The price of the futures contract initially will change at a rate based on the modified duration of the contract at current market levels and then at a rate based upon the modified duration of the contract at the strike price if the futures price moves to that level. Therefore, a simple rule of thumb is to use an average of these two durations as the approximate duration to use when valuing options at that particular strike. To illustrate the math (note that these are not current market levels), let us assume that a futures contract is trading at a price of 100 with a modified duration of 10, and the ATM calls trade at a price vol of 10%. Assuming a flat normalized yield vol curve, if the futures contract would have a modified duration of nine at a price of 110, then the 110 calls should trade at a price vol of approximately 9.5% (the ratio of the implied price vol of the OTM to ATM call option should approximately equal the ratio of the average of the modified duration at the current price and the strike price to the modified duration at the current price.)
Estimated Price Vol 110 calls / Price Vol 100 calls = Average Duration / Mod Dur at 100
X% / 10% = (10% + 9%) / 10%
X = 9.5% is the Estimated Price Vol of 110 calls
Using this same logic for pricing out-of-the-money puts in this example, if the futures contract would have a modified duration of 11 at a price of 90, then the 90 calls should trade at a price vol of approximately 10.5%. Therefore, we can see that the price vol curve should be skewed higher for out-of-the-money puts versus out-of-the-money calls.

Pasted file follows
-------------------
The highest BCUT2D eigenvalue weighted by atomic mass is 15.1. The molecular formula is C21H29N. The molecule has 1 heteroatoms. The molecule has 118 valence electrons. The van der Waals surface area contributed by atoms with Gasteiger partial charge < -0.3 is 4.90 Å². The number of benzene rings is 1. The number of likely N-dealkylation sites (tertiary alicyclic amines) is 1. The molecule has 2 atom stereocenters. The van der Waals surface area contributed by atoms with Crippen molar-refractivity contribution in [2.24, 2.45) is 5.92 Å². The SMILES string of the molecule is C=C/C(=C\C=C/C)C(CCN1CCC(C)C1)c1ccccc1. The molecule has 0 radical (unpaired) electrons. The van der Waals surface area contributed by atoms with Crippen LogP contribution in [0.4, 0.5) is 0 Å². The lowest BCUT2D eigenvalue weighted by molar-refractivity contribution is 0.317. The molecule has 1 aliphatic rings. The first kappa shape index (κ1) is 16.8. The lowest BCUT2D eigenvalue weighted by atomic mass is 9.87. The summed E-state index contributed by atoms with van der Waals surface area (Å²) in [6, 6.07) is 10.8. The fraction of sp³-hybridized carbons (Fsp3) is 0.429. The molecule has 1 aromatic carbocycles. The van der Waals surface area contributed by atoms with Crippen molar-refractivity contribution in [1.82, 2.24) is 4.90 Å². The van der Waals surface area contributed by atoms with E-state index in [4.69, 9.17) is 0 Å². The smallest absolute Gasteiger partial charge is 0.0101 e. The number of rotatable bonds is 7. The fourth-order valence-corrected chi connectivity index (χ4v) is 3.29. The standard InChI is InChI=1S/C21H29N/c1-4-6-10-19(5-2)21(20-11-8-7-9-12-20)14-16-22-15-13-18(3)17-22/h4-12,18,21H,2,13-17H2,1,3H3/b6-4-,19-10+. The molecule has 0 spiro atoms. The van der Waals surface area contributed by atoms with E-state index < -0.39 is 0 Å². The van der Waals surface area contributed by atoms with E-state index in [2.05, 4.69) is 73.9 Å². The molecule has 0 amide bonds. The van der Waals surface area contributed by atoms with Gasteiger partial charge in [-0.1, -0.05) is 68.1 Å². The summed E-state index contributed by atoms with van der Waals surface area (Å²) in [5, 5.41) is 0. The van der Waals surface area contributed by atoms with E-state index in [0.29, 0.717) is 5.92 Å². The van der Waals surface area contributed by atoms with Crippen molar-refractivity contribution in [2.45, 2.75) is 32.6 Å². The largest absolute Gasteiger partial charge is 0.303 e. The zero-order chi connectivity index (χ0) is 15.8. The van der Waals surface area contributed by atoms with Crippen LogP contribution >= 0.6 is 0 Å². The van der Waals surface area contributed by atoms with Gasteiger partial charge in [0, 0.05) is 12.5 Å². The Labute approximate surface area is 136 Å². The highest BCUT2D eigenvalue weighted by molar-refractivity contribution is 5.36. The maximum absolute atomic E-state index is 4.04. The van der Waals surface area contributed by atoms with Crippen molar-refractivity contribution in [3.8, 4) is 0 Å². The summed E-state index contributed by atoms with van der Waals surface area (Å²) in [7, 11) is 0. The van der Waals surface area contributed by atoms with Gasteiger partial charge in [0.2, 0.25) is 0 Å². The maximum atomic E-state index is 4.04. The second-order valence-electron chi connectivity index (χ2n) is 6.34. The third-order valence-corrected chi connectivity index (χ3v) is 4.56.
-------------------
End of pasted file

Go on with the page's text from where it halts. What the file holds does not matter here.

By adjusting the implied vol of OTM options according to the above methodology, one can still use a Black-Scholes model for pricing options on T-bond and T-note futures, with good results.
* Prices of T-bond and T-note futures are not lognormally distributed when there are switches in the CTD. Because the futures contract 'tracks' the CTD, as yields increase (decrease), the duration of the contract begins to increase (decrease) as it tracks longer (shorter) duration bonds.
* To properly value out-of-the-money options on low/negatively convex T-bond and T-note futures, we must adjust our implied price volatility according to the changing duration of the futures contract.
* Therefore, out-of-the-money puts should trade at a higher implied price vol than out-of-the-money calls, due to the higher modified duration of the futures contract at lower prices.
1. If deliverable bond yields become significantly higher (lower) than the 6% notional coupon, the contract will trade as a mark-to-market forward on the longest (shortest) duration bond, with almost no chance of a switch in the CTD (as was the case with the old 8% notional T-bond and T-note contracts for many years.) The duration of the contract would then behave like a normal positively convex bond.
2. The modified duration of a futures contract is an average duration of deliverable securities, probability-weighted by their chance of being CTD.
3. In this example, the futures price would have to go down to about 89 or up to about 105 before the contract would start behaving like a normal positively convex bond.
This week's Learning Curve was written byJoe Shatz, v.p., futures and options and government strategies groups atMerrill Lynchin New York.